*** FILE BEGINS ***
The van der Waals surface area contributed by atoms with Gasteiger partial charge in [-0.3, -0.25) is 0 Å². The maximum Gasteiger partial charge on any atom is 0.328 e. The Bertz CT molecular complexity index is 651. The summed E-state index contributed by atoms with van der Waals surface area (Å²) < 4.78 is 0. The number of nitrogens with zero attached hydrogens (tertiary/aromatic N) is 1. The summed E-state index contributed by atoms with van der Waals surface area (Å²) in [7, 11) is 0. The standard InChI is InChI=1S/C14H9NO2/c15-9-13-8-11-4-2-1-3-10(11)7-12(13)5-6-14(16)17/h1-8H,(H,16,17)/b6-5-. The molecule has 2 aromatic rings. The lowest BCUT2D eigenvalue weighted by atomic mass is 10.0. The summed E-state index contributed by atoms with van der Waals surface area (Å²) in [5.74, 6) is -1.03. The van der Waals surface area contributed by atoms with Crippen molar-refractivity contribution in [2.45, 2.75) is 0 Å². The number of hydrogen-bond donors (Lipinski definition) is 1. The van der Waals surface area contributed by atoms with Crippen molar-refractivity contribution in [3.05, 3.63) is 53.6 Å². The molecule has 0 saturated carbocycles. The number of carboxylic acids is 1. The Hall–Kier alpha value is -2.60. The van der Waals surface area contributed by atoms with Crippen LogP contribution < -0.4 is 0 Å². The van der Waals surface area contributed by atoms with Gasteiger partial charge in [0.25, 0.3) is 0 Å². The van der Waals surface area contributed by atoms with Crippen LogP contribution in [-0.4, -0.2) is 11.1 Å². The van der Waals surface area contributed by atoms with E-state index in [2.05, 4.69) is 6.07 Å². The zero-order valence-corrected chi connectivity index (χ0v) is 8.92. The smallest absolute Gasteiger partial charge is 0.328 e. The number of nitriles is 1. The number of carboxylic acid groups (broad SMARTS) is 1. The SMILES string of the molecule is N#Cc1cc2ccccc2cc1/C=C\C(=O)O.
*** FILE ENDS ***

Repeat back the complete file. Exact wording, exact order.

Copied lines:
The van der Waals surface area contributed by atoms with Gasteiger partial charge in [-0.3, -0.25) is 0 Å². The maximum Gasteiger partial charge on any atom is 0.328 e. The Bertz CT molecular complexity index is 651. The summed E-state index contributed by atoms with van der Waals surface area (Å²) < 4.78 is 0. The number of nitrogens with zero attached hydrogens (tertiary/aromatic N) is 1. The summed E-state index contributed by atoms with van der Waals surface area (Å²) in [7, 11) is 0. The standard InChI is InChI=1S/C14H9NO2/c15-9-13-8-11-4-2-1-3-10(11)7-12(13)5-6-14(16)17/h1-8H,(H,16,17)/b6-5-. The molecule has 2 aromatic rings. The lowest BCUT2D eigenvalue weighted by atomic mass is 10.0. The summed E-state index contributed by atoms with van der Waals surface area (Å²) in [5.74, 6) is -1.03. The van der Waals surface area contributed by atoms with Crippen molar-refractivity contribution in [2.45, 2.75) is 0 Å². The number of hydrogen-bond donors (Lipinski definition) is 1. The van der Waals surface area contributed by atoms with Crippen molar-refractivity contribution in [3.05, 3.63) is 53.6 Å². The molecule has 0 saturated carbocycles. The number of carboxylic acids is 1. The Hall–Kier alpha value is -2.60. The van der Waals surface area contributed by atoms with Crippen LogP contribution < -0.4 is 0 Å². The van der Waals surface area contributed by atoms with Gasteiger partial charge in [0.25, 0.3) is 0 Å². The van der Waals surface area contributed by atoms with Crippen LogP contribution in [-0.4, -0.2) is 11.1 Å². The van der Waals surface area contributed by atoms with E-state index in [2.05, 4.69) is 6.07 Å². The zero-order valence-corrected chi connectivity index (χ0v) is 8.92. The smallest absolute Gasteiger partial charge is 0.328 e. The number of nitriles is 1. The number of carboxylic acid groups (broad SMARTS) is 1. The SMILES string of the molecule is N#Cc1cc2ccccc2cc1/C=C\C(=O)O.